Tonight our inter-cultural group discussed Acts in terms of our South African context. Earlier this year I was part of a two-day conference where we discussed the same issues. The difference between the two discussions are immense. At the first discussion we were a homogeneous group of white ministers (mostly white).
This evening was heterogeneous group with male and female representation. It was truly amazing to listen to contextual interpretations from the squatter camp and the suburbs. In Acts 1:8 we read about God's vision of empowerment in order to cross boundaries and how this empowerment was a response to their attempt to turn God into an ethnic in-group affair … again. Acts 1:8 starts with but …
This but leads us into God's call to empower people to cross boundaries.
We talked about Acts 1:8 in South African context and how we're called to cross boundaries of suburbs, inner-cities, markets, malls and everything in between. At some point in our conversation it seemed as if our group were interpreting the command as Acts 1:8 as the rich people being sent.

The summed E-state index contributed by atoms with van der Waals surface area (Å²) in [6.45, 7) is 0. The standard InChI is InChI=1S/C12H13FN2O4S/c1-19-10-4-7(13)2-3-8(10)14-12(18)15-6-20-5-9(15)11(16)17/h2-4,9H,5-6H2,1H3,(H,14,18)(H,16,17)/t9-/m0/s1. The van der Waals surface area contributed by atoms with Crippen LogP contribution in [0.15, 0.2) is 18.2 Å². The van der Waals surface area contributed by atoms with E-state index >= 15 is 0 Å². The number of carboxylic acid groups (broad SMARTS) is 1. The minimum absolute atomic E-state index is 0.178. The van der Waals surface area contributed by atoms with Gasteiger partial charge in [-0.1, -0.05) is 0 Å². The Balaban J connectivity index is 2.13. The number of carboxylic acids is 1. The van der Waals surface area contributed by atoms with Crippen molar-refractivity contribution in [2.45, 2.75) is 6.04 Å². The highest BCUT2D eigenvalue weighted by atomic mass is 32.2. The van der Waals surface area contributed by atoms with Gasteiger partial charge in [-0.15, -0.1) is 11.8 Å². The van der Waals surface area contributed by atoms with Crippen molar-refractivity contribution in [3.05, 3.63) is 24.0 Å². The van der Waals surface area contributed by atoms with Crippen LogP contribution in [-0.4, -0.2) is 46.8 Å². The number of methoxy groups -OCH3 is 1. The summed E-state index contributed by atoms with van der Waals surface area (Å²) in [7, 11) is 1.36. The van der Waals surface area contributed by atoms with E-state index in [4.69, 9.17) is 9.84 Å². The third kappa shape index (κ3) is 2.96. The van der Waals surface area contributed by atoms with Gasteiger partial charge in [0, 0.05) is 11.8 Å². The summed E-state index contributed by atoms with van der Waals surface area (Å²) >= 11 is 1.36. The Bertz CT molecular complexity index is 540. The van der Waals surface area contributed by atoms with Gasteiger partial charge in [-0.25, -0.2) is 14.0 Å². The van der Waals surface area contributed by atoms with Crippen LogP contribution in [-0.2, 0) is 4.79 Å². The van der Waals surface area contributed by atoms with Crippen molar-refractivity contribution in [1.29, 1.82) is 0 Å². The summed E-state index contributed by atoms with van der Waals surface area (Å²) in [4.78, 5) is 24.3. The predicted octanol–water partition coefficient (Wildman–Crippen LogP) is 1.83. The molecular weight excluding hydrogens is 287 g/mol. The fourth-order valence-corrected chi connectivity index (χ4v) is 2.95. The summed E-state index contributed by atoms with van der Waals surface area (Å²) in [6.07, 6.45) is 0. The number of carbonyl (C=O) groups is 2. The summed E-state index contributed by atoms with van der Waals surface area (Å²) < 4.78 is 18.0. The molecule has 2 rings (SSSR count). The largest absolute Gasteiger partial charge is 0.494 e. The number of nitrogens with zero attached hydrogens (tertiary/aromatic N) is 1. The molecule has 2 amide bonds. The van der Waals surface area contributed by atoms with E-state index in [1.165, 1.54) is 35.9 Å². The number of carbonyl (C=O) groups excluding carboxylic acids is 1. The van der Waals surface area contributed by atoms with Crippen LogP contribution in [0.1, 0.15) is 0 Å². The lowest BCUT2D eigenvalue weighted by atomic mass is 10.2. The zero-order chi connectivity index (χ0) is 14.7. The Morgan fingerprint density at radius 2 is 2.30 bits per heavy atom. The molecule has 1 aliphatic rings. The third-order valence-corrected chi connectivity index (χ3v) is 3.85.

Someone noted that all of us are being sent. Whether we're in the suburbs or the squatter camps. In South Africa we're sending and receiving and therefore we are crossing boundaries but others are also crossing boundaries towards us. It is the Spirit of God who helps in the crossing. This reminds me of a quote I read a few months ago:
"The Holy Spirit is the invisible third party who stands
between me and the other, making us mutually aware. Supremely and primarily he opens my eyes to Christ. But he also opens my eyes to the
brother in Christ, or the fellow-man, or the point of need, or the
heart-breaking brutality and the equally heart-breaking beauty of the
world. He is the giver of that
vision without whuch the people perish.
We so commonly speak about him as the source of power. But in fact he enables us not by making
us supernaturally strong but by opening our eyes.” – The Go-between God, John V